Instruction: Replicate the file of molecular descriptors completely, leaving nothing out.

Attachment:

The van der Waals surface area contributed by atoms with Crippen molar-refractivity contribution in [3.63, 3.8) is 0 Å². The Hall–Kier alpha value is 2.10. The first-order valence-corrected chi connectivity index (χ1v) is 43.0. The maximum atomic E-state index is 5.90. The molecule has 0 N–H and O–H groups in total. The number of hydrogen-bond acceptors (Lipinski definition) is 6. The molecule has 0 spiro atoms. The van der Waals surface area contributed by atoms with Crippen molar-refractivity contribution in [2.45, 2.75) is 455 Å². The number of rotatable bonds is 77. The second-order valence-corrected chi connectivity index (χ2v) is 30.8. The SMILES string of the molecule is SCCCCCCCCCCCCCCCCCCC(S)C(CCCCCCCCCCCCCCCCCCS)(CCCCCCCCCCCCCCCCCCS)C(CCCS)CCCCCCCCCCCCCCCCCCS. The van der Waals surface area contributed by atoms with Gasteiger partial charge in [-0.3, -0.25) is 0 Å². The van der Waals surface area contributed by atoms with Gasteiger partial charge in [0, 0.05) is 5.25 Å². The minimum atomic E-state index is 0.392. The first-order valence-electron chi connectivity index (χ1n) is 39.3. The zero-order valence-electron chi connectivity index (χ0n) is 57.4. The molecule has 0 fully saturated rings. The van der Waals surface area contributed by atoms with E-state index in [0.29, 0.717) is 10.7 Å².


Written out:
The van der Waals surface area contributed by atoms with Crippen molar-refractivity contribution in [3.63, 3.8) is 0 Å². The Hall–Kier alpha value is 2.10. The first-order valence-corrected chi connectivity index (χ1v) is 43.0. The maximum atomic E-state index is 5.90. The molecule has 0 N–H and O–H groups in total. The number of hydrogen-bond acceptors (Lipinski definition) is 6. The molecule has 0 spiro atoms. The van der Waals surface area contributed by atoms with Crippen molar-refractivity contribution in [2.45, 2.75) is 455 Å². The number of rotatable bonds is 77. The second-order valence-corrected chi connectivity index (χ2v) is 30.8. The SMILES string of the molecule is SCCCCCCCCCCCCCCCCCCC(S)C(CCCCCCCCCCCCCCCCCCS)(CCCCCCCCCCCCCCCCCCS)C(CCCS)CCCCCCCCCCCCCCCCCCS. The van der Waals surface area contributed by atoms with Gasteiger partial charge in [-0.3, -0.25) is 0 Å². The van der Waals surface area contributed by atoms with Gasteiger partial charge in [0, 0.05) is 5.25 Å². The minimum atomic E-state index is 0.392. The first-order valence-electron chi connectivity index (χ1n) is 39.3. The zero-order valence-electron chi connectivity index (χ0n) is 57.4. The molecule has 0 fully saturated rings. The van der Waals surface area contributed by atoms with E-state index in [0.29, 0.717) is 10.7 Å².